There are at least three ideas that should be avoided if employee representatives and management want to avoid too much drama: playing the negotiation game as a power struggle will only make the situation worse; manipulating people will break trust; and aiming for compromise alone will only lead to results that are too lukewarm for everyone.

1-First false lead: play the negotiation as a power struggle.

Arm wrestling is not about scoring points.

At the start of any negotiation, there is a need for the other. Otherwise, no one would come.

To need the other is to say that any negotiation will have to create value for those it concerns. If we need someone else, it is stupid to want to beat them up.

Behind the use of power relations is the belief that in any negotiation there can only be one winner and one loser. The political and trade union leaders who promote this belief see any negotiation as a simple cake to be shared, with everyone fighting for the smallest crumb.

In a social negotiation, the boss needs the employee. And the employee needs the boss. If we think in terms of a strict balance of power, the relationship will appear unequal. In a programme devoted to the subject on Arte several years ago, Laurent Berger said no different to Raphaël Enthoven. But if we think in terms of added value, it is only together that these two will be able to create value, both for themselves and for the group.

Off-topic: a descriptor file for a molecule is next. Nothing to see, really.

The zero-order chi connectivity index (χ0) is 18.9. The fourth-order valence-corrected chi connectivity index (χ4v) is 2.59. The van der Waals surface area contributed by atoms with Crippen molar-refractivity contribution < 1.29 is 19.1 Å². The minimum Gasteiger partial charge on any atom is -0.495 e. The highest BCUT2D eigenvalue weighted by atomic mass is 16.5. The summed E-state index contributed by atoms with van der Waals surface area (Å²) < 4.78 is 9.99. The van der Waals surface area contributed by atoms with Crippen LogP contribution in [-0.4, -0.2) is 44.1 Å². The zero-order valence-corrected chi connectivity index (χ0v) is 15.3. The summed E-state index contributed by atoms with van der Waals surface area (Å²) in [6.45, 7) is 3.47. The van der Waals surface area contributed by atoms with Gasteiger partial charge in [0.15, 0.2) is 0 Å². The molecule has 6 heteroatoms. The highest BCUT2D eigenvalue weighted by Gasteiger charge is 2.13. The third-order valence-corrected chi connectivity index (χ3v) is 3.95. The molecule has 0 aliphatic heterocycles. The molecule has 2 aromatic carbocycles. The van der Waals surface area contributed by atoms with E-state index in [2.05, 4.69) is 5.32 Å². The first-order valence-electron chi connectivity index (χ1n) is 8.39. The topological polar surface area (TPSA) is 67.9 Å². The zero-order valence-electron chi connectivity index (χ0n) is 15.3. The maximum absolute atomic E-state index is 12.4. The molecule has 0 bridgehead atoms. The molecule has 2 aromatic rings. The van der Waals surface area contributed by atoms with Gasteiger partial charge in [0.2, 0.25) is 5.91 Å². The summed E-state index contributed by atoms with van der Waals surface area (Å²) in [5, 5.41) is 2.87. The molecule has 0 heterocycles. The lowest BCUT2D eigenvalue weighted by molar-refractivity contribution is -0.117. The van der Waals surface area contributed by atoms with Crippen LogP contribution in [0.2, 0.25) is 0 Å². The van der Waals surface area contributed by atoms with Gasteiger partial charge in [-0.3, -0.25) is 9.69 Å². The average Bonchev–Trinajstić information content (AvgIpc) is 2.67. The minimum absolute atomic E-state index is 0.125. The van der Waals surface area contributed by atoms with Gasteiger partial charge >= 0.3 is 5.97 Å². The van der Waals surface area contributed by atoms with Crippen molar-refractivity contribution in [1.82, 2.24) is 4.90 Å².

In the Australian case, all the protagonists need each other. The interests are different and even divergent, but the common interests are many. Creating value is about enlarging the pie, not cutting it into the most equal parts possible. It is imagination that negotiators need, not strong arms and threats. Any pressure on one person leads to further pressure from the other. Pressure on the other side will only strengthen and amplify the balance of power and turn it into a showdown. Arm wrestle with your colleagues to see.

2- Second false lead: playing it smart